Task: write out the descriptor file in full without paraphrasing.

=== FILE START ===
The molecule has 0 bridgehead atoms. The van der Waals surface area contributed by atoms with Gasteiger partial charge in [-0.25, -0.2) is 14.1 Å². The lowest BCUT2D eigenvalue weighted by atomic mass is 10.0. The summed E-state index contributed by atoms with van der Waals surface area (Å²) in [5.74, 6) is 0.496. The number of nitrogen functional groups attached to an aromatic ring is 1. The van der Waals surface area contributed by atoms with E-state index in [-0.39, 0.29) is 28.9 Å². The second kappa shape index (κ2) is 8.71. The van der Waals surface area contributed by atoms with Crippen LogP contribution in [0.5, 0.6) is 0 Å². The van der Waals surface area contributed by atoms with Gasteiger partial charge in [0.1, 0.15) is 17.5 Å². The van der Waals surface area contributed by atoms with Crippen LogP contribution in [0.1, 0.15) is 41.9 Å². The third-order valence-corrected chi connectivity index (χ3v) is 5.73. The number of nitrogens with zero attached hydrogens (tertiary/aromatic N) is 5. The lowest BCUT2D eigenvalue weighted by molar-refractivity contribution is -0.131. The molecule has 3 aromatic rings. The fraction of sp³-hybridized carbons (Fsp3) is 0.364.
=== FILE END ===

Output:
The molecule has 0 bridgehead atoms. The van der Waals surface area contributed by atoms with Gasteiger partial charge in [-0.25, -0.2) is 14.1 Å². The lowest BCUT2D eigenvalue weighted by atomic mass is 10.0. The summed E-state index contributed by atoms with van der Waals surface area (Å²) in [5.74, 6) is 0.496. The number of nitrogen functional groups attached to an aromatic ring is 1. The van der Waals surface area contributed by atoms with E-state index in [-0.39, 0.29) is 28.9 Å². The second kappa shape index (κ2) is 8.71. The van der Waals surface area contributed by atoms with Crippen LogP contribution in [0.5, 0.6) is 0 Å². The van der Waals surface area contributed by atoms with Gasteiger partial charge in [0.1, 0.15) is 17.5 Å². The van der Waals surface area contributed by atoms with Crippen LogP contribution in [0.1, 0.15) is 41.9 Å². The third-order valence-corrected chi connectivity index (χ3v) is 5.73. The number of nitrogens with zero attached hydrogens (tertiary/aromatic N) is 5. The lowest BCUT2D eigenvalue weighted by molar-refractivity contribution is -0.131. The molecule has 3 aromatic rings. The fraction of sp³-hybridized carbons (Fsp3) is 0.364.